Before going into the cathedral, however, the traveller lingers before the façade, the west front, which is the best-known front, and the one through which you enter, since the other two are inaccessible, the north front because of the cloister and the south front because of the beautiful railing that surrounds the cathedral, isolating it from the street. The west front, which includes the twin yet assymetrical (one is taller than the other) towers, is formed by a fine gable with a rose window and four other windows (eurythmic, the books call them), and, below, at ground level, the best part of the front: the triple porch with its Gothic sculptures, called the Porch of the White Virgin.
With nobody to interrupt him, he can linger as he pleases in nave, aisles and chapels, stopping every so often to admire the windows: that series of glass pictures that fill the building (hence the impression it gives of fragility) and that constitute one of the loveliest collections of its kind in the world.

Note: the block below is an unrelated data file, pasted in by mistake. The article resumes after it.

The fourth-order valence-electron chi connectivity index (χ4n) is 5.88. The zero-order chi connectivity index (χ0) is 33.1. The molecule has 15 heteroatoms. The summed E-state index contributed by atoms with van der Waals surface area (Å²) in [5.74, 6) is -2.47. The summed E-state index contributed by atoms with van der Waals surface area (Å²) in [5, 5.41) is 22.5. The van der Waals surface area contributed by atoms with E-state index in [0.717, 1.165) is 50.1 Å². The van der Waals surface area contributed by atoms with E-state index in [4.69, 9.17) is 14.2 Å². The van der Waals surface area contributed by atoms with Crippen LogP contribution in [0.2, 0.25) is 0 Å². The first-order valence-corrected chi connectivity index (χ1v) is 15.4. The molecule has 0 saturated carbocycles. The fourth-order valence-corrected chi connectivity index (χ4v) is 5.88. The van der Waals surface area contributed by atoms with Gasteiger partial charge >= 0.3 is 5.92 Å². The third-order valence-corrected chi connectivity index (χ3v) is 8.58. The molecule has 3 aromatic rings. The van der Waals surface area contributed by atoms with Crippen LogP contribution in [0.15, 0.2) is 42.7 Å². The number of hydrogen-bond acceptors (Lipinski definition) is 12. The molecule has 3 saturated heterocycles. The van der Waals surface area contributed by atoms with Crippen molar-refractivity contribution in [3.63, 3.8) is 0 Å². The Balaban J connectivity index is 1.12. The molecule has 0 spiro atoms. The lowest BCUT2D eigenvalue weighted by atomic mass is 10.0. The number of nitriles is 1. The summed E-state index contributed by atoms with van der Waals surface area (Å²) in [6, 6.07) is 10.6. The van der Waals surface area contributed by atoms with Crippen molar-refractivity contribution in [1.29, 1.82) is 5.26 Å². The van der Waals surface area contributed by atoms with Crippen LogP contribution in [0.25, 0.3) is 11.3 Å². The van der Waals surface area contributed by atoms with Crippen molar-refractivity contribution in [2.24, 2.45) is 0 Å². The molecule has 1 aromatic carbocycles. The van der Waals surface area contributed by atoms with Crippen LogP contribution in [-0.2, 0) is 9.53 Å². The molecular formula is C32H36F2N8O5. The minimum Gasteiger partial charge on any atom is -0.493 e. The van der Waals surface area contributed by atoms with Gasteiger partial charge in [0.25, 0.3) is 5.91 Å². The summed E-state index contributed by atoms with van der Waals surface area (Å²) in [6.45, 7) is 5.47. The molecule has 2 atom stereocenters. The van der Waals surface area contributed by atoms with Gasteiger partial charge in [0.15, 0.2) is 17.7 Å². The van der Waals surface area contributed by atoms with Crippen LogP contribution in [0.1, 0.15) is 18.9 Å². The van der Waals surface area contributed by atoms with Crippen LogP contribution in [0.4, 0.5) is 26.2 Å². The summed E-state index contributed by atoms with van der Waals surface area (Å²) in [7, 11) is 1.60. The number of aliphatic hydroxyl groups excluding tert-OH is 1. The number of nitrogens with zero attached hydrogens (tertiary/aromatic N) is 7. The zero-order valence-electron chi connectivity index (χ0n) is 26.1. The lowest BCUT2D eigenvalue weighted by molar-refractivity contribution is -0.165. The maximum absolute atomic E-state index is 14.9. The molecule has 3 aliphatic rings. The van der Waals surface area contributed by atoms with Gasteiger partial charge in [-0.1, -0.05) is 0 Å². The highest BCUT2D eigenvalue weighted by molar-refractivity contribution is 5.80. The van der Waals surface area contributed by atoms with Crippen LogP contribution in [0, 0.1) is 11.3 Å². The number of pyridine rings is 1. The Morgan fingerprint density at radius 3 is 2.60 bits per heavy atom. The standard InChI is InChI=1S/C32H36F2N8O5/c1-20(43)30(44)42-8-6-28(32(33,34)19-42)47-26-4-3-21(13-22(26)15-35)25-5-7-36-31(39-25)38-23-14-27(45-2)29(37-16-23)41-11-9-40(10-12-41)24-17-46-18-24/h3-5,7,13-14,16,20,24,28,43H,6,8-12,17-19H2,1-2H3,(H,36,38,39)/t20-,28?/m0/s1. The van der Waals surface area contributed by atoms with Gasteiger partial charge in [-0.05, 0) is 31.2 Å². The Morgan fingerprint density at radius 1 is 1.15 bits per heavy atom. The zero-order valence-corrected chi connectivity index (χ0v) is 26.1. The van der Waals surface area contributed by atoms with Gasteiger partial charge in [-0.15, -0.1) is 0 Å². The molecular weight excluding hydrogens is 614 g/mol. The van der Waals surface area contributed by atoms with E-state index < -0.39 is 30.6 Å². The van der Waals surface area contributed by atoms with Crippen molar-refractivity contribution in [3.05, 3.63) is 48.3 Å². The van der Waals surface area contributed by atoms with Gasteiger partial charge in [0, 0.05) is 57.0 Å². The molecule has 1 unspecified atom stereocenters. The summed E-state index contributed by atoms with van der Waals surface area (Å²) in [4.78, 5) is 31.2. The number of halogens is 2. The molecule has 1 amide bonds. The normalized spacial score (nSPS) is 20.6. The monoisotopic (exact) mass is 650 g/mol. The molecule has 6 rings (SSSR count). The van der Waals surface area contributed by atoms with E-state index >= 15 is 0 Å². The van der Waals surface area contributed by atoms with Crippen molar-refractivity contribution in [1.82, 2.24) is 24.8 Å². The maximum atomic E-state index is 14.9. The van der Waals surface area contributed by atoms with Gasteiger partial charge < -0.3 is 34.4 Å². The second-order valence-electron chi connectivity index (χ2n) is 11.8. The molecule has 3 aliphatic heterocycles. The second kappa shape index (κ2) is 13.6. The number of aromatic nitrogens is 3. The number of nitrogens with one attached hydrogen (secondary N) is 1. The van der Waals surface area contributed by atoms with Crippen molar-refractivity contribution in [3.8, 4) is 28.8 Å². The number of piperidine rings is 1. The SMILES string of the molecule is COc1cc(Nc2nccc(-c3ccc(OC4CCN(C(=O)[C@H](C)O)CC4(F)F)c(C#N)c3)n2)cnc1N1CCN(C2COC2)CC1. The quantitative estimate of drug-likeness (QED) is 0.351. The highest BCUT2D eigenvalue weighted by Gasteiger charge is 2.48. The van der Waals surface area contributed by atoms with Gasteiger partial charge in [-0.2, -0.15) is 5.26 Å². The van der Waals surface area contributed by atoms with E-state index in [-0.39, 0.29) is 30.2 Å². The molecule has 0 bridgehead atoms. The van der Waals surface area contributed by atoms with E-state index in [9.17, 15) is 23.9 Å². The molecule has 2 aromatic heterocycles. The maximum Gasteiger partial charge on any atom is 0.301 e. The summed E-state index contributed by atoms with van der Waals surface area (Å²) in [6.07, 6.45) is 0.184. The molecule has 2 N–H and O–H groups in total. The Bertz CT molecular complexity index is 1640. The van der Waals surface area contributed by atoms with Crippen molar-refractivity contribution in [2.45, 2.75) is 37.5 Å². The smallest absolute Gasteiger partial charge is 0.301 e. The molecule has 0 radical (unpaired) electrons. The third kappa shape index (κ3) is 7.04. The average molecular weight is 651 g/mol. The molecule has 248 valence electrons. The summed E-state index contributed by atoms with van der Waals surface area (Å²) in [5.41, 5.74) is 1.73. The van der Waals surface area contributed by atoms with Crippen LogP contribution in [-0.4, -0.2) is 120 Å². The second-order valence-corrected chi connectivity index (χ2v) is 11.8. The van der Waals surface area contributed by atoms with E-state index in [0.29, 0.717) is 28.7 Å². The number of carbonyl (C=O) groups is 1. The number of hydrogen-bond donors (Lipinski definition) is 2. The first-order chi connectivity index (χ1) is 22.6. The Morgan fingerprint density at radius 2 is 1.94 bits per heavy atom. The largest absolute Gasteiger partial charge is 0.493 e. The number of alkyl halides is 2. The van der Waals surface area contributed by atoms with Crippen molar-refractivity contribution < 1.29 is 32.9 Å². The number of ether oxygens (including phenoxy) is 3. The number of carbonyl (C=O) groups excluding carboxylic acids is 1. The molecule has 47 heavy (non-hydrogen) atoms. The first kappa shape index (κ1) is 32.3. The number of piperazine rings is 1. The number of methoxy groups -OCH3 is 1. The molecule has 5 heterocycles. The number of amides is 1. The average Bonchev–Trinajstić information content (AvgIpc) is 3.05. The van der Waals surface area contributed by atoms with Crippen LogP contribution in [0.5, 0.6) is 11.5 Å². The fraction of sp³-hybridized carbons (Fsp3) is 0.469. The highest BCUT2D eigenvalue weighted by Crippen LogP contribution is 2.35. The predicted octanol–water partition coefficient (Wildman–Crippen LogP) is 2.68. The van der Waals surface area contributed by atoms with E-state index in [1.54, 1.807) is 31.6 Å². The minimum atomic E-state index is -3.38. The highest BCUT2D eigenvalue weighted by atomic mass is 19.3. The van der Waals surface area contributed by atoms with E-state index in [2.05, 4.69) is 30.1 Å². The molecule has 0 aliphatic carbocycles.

Fifty-seven bullseye windows or oculi, three enormous rose windows, more than a hundred and twenty-five other windows... The profusion of glass is so fabulous (one thousand eight hundred square metres, the traveller reads in his guide books) that he does not know what to look at, or from where to get the best view of this infinite play of figures and colours that covers the whole fabric, from the west front to the apse. The impression it gives is of being in a dream [...]: nearly a quarter of its structure is glass, which makes it even more graceful and delicate.